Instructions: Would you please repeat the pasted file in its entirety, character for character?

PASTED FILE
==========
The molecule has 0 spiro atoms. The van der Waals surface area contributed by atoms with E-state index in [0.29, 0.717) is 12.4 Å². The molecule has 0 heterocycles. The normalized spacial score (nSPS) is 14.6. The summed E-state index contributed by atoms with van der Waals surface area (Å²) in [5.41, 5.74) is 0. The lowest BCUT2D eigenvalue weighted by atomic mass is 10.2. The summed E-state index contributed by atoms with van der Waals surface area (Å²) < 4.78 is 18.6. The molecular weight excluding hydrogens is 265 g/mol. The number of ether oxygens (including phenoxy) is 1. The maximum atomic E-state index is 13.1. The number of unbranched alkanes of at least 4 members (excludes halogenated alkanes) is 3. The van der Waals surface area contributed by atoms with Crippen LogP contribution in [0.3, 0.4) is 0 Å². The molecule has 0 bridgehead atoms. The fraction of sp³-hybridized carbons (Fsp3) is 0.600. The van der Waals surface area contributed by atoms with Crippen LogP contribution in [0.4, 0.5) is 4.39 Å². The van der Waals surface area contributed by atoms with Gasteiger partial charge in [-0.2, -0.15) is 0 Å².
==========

The molecule has 0 spiro atoms. The van der Waals surface area contributed by atoms with E-state index in [0.29, 0.717) is 12.4 Å². The molecule has 0 heterocycles. The normalized spacial score (nSPS) is 14.6. The summed E-state index contributed by atoms with van der Waals surface area (Å²) in [5.41, 5.74) is 0. The lowest BCUT2D eigenvalue weighted by atomic mass is 10.2. The summed E-state index contributed by atoms with van der Waals surface area (Å²) < 4.78 is 18.6. The molecular weight excluding hydrogens is 265 g/mol. The number of ether oxygens (including phenoxy) is 1. The maximum atomic E-state index is 13.1. The number of unbranched alkanes of at least 4 members (excludes halogenated alkanes) is 3. The van der Waals surface area contributed by atoms with Crippen LogP contribution in [0.3, 0.4) is 0 Å². The molecule has 0 bridgehead atoms. The fraction of sp³-hybridized carbons (Fsp3) is 0.600. The van der Waals surface area contributed by atoms with Crippen LogP contribution in [0.4, 0.5) is 4.39 Å². The van der Waals surface area contributed by atoms with Gasteiger partial charge in [-0.2, -0.15) is 0 Å².